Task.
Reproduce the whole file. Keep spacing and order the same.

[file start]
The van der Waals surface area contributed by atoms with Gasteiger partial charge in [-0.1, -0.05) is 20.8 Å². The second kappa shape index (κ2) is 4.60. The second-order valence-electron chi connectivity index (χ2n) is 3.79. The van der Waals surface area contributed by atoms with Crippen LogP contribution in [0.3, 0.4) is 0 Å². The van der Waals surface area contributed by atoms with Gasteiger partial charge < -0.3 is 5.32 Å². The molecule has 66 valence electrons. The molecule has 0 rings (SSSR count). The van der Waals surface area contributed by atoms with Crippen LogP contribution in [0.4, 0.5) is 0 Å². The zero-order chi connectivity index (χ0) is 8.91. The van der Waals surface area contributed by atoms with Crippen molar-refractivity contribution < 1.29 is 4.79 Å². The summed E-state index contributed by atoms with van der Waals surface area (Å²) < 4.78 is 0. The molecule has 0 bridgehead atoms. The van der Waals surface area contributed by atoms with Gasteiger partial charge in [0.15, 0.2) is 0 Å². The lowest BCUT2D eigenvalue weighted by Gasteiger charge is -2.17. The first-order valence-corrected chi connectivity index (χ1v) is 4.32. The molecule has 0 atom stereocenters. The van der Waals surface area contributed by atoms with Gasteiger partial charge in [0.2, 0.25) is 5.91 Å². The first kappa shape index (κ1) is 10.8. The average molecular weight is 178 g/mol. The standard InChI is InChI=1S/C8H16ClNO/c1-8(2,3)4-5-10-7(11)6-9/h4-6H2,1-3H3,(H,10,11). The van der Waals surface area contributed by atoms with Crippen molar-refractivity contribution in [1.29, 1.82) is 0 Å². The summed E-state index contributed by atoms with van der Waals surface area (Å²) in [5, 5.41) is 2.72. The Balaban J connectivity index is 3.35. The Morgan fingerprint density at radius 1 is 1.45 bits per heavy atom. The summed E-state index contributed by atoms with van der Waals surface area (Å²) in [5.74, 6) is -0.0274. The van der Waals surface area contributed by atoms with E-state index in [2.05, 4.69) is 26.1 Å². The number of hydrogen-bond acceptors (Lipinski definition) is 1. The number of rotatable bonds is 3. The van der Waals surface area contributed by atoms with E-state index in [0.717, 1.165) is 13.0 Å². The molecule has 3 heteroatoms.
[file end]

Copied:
The van der Waals surface area contributed by atoms with Gasteiger partial charge in [-0.1, -0.05) is 20.8 Å². The second kappa shape index (κ2) is 4.60. The second-order valence-electron chi connectivity index (χ2n) is 3.79. The van der Waals surface area contributed by atoms with Crippen LogP contribution in [0.3, 0.4) is 0 Å². The van der Waals surface area contributed by atoms with Gasteiger partial charge < -0.3 is 5.32 Å². The molecule has 66 valence electrons. The molecule has 0 rings (SSSR count). The van der Waals surface area contributed by atoms with Crippen LogP contribution in [0.4, 0.5) is 0 Å². The zero-order chi connectivity index (χ0) is 8.91. The van der Waals surface area contributed by atoms with Crippen molar-refractivity contribution < 1.29 is 4.79 Å². The summed E-state index contributed by atoms with van der Waals surface area (Å²) < 4.78 is 0. The molecule has 0 bridgehead atoms. The van der Waals surface area contributed by atoms with Gasteiger partial charge in [0.15, 0.2) is 0 Å². The lowest BCUT2D eigenvalue weighted by Gasteiger charge is -2.17. The first-order valence-corrected chi connectivity index (χ1v) is 4.32. The molecule has 0 atom stereocenters. The van der Waals surface area contributed by atoms with Gasteiger partial charge in [0.2, 0.25) is 5.91 Å². The first kappa shape index (κ1) is 10.8. The average molecular weight is 178 g/mol. The standard InChI is InChI=1S/C8H16ClNO/c1-8(2,3)4-5-10-7(11)6-9/h4-6H2,1-3H3,(H,10,11). The van der Waals surface area contributed by atoms with Crippen molar-refractivity contribution in [1.29, 1.82) is 0 Å². The summed E-state index contributed by atoms with van der Waals surface area (Å²) in [5, 5.41) is 2.72. The Balaban J connectivity index is 3.35. The Morgan fingerprint density at radius 1 is 1.45 bits per heavy atom. The summed E-state index contributed by atoms with van der Waals surface area (Å²) in [5.74, 6) is -0.0274. The van der Waals surface area contributed by atoms with E-state index in [2.05, 4.69) is 26.1 Å². The number of hydrogen-bond acceptors (Lipinski definition) is 1. The number of rotatable bonds is 3. The van der Waals surface area contributed by atoms with E-state index in [0.717, 1.165) is 13.0 Å². The molecule has 3 heteroatoms.